GCILS’ Dr Henry Lovat, co-authored a new policy paper on WTO-US relations and the future of international trade governance, titled “The US and the WTO: Building Consensus”.
The paper was produced as part of the “International Adjudication Under Pressure” research agenda led by Dr Lovat, with funding support from the Carnegie Trust for the Universities of Scotland and the ESRC.
Dr Lovat’s co-authors on this paper are researchers from Edinburgh and Glasgow: Lindsey Garner-Knapp (PhD candidate – University of Edinburgh), Saskia Millmann (PhD candidate – University of Glasgow), Dr Shaina Western (University of Edinburgh).
The multilateral trade regime is in crisis – with continued legislative stasis and the US-prompted collapse of its dispute settlement machinery, the WTO’s future is highly uncertain. At the same time, though, the need for a functional global trade order is as critical as it has ever been.
In this paper the authors assess three potential future paths for global trade regulation. The analysis highlights the continued need for a global trade regime, and underlines the importance of dispute settlement reform as a key step towards revitalising the WTO.
“The World Trade Organization (WTO) is diminished amid international political and economic tensions.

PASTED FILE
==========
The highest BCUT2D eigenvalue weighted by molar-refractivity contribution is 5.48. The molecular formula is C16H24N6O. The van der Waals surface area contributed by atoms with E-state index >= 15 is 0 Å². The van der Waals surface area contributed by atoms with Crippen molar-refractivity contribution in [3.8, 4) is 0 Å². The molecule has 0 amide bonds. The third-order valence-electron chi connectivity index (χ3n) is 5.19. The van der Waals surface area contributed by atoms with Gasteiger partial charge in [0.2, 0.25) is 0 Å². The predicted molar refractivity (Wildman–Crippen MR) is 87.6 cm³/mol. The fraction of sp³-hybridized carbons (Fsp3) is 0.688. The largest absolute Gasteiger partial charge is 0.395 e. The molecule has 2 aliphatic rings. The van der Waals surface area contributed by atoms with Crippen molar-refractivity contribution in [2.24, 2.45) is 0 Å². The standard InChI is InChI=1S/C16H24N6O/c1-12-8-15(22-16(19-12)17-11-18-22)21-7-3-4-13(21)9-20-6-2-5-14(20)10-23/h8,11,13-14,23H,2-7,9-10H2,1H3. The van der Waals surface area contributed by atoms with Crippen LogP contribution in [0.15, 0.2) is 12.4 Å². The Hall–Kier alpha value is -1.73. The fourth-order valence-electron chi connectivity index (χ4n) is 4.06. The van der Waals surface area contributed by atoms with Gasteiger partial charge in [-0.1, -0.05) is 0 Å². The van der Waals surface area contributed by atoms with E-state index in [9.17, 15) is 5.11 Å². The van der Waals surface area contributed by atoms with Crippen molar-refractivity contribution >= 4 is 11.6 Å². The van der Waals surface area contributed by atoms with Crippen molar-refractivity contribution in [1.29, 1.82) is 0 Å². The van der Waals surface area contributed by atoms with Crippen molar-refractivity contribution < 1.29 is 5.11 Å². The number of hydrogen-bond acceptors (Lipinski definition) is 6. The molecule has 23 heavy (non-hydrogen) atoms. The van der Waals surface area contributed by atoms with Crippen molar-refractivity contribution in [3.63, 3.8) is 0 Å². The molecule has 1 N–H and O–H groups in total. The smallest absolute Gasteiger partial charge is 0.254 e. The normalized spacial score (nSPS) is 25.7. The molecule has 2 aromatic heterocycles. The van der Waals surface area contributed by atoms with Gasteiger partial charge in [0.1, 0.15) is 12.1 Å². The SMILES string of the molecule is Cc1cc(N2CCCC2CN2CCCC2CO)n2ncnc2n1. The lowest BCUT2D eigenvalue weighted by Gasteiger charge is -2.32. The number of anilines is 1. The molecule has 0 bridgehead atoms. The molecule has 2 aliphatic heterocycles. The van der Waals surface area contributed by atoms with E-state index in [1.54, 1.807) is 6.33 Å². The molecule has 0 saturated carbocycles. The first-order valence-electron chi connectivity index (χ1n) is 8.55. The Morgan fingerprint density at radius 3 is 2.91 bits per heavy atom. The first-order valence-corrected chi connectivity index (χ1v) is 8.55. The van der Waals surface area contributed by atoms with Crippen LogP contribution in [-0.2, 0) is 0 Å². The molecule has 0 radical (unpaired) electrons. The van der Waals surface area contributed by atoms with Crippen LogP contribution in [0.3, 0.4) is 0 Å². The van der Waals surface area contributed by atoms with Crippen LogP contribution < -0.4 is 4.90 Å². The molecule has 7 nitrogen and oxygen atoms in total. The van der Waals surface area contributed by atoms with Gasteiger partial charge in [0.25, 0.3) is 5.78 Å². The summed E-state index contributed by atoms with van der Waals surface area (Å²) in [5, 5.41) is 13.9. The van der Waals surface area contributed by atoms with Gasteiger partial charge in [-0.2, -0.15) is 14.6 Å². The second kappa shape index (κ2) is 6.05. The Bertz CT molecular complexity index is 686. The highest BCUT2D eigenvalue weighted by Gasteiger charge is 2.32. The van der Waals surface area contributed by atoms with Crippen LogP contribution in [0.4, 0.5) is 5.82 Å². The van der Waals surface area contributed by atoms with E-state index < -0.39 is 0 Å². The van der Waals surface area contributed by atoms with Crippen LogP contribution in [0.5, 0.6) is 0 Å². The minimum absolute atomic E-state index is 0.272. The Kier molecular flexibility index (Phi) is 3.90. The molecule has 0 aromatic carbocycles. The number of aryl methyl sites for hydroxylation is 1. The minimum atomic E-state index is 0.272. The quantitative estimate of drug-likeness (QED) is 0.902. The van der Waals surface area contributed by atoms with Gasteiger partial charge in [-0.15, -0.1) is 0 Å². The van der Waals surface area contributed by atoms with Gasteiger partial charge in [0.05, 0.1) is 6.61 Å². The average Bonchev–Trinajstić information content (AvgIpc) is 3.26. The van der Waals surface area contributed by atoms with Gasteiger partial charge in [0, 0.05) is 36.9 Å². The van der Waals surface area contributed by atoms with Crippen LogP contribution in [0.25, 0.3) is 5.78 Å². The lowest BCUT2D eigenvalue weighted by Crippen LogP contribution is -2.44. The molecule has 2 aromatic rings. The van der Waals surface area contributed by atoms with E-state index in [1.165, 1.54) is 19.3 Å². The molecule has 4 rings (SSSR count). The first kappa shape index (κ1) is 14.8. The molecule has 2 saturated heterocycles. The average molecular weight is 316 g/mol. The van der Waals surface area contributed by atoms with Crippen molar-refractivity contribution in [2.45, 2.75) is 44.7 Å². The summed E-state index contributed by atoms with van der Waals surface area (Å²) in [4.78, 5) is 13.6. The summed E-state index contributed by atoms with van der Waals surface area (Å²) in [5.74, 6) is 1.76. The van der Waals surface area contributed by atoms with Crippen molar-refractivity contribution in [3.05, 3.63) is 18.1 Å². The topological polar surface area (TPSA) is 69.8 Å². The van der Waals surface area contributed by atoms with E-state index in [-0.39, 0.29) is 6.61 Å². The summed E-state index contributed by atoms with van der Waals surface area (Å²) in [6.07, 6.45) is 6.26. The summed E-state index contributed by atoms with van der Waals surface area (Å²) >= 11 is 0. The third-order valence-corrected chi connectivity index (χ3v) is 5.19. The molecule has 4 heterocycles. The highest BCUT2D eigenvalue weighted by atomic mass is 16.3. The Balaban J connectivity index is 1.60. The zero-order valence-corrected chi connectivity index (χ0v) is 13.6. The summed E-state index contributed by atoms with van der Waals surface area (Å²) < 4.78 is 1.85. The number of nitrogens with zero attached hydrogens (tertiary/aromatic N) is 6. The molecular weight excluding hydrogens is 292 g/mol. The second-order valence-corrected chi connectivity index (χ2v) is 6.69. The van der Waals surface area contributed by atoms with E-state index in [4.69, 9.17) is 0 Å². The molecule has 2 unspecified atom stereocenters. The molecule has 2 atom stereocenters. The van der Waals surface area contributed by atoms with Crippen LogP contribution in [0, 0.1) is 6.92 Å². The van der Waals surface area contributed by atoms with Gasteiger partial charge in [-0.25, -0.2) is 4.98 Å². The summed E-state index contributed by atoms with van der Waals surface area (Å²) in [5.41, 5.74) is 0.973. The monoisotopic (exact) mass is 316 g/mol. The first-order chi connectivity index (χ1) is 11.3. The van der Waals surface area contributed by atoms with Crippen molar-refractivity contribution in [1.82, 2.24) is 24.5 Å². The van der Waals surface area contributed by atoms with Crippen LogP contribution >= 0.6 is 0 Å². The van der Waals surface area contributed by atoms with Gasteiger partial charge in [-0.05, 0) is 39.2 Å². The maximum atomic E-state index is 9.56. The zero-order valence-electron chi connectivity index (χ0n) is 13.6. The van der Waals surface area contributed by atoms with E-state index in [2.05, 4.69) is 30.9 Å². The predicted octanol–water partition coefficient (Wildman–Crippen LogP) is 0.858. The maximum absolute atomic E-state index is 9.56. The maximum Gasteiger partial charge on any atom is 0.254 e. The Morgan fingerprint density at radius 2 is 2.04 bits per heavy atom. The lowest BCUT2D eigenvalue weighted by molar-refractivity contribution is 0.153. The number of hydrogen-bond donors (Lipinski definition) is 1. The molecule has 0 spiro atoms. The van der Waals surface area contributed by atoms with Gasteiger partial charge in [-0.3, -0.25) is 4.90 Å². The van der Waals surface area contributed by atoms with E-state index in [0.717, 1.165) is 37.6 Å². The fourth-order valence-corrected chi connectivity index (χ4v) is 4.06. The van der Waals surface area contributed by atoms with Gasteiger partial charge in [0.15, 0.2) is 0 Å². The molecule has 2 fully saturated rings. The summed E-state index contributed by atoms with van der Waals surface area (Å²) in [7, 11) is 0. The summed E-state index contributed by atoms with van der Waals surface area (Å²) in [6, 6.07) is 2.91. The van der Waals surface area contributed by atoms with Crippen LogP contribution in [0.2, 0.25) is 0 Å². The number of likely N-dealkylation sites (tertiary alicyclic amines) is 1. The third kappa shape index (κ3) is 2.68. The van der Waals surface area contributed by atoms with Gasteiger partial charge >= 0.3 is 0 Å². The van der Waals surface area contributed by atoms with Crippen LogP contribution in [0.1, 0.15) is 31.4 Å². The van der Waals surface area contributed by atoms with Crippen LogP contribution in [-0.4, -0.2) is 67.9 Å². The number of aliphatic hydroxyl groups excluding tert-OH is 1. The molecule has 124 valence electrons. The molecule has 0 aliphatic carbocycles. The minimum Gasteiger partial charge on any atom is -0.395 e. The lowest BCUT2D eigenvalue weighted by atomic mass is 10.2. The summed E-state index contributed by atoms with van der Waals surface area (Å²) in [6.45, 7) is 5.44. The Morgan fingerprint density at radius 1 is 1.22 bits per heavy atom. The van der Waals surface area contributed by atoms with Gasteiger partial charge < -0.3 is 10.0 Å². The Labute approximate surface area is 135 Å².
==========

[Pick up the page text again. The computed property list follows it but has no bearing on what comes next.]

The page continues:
• Institutionally, the WTO has long been moribund as a forum for global trade liberalisation.
• The Appellate Body (AB) is inoperative following sustained US pressure, with trade disciplines increasingly sidestepped or ineffective.
In this paper we assess three possible avenues for the future development of international trade dispute settlement and the broader multilateral trade order, centred around (1) the status quo, (2) increased plurilateralism, and (3) multilateral trade institution reform.
Each option features a mix of short and long term advantages and disadvantages, including in the case of (3) significant political challenges that should not be underestimated. Notwithstanding these, however, we recommend the long-term pursuit of staged multilateral institutional reform, prioritising dispute settlement arrangements.”
This very interesting paper is now available here.